COATESVILLE, Pennsylvania (WPVI) -- The nationwide baby formula shortage is leaving many families in the Delaware Valley stressed and unsure how they will feed their infants.
At least there was some good news on Monday: Infant formula maker Abbott says it's reached an agreement with U.S. health officials to restart production at its largest domestic factory, a key step toward easing a nationwide shortage.
"This is all she can have, and as you can see, she likes to eat," said Samantha Schneider from Coatesville. Her nine-week-old daughter, Amelia, is on Similac Pro-Total Comfort.
But Schneider is running out.
"I have one can left. I call every day, every two hours, to see if it's in stock. I check all the websites," she said.
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All she has found are empty shelves and she's not alone. One viewer sent a photo of a Target in Bridesburg which had only one can of formula left Monday. Another viewer snapped a picture of a store Neshaminy which was limiting supply to four cans per shopper.
The shortage traces back to Abbott's recall earlier this year.
In February, the company halted production and recalled several brands of powdered formula, squeezing supplies that had already been tightened by supply chain disruptions and stockpiling during COVID-19.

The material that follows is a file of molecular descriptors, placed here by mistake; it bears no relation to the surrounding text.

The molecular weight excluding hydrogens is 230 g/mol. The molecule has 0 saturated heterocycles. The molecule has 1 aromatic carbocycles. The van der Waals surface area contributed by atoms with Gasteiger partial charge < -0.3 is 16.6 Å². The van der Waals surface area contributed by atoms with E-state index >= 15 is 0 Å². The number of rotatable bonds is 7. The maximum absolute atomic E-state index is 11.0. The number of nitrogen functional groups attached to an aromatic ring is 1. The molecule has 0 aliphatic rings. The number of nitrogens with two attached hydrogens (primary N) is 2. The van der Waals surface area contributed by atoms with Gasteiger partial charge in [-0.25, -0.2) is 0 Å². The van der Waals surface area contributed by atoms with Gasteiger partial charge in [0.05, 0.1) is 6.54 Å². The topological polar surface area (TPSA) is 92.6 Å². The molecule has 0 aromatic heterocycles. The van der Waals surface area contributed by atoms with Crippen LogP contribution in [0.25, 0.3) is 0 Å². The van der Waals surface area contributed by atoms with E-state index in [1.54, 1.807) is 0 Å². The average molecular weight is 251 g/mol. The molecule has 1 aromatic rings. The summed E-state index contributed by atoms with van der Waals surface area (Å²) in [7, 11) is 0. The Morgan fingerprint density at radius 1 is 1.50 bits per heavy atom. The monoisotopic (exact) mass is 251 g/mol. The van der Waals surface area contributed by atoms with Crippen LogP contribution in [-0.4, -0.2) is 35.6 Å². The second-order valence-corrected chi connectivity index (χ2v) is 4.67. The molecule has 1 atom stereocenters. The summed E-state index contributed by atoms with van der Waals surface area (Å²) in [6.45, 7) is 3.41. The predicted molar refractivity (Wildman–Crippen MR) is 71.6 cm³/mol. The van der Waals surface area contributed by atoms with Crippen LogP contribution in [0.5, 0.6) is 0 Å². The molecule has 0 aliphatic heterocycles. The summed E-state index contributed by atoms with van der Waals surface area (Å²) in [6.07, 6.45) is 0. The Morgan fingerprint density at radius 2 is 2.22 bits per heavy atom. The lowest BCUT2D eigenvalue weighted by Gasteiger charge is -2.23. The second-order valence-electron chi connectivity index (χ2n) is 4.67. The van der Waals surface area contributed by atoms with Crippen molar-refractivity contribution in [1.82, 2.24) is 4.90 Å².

As families look for answers, the delivery service Gopuff is reporting a six-fold increase in baby formula sales over the past week.
Doctors are also warning parents about dangerous practices like diluting baby formula or trying to make your own.
"Any attempt to make your own formula will not meet your baby's needs and it's something that can really make your baby sick," said Dr. David Paul, the chair of the department of pediatrics at ChristianaCare.
He also says to be wary of what you buy online and make sure its FDA approved.
"It's also important to know that in many cases, there are substitutes for formula, meaning your baby can switch to a different type of formula, a different brand or different type," he said.
"If I don't stay on top of looking for it, we could be out next week and I don't know what I'm going to do," said Schneider.
She says the only other formula option for Amelia is also out of stock.
"We'll figure it out. We have to," she told her daughter.
Doctors say before you make any decision about switching your child's formula, talk to your pediatrician.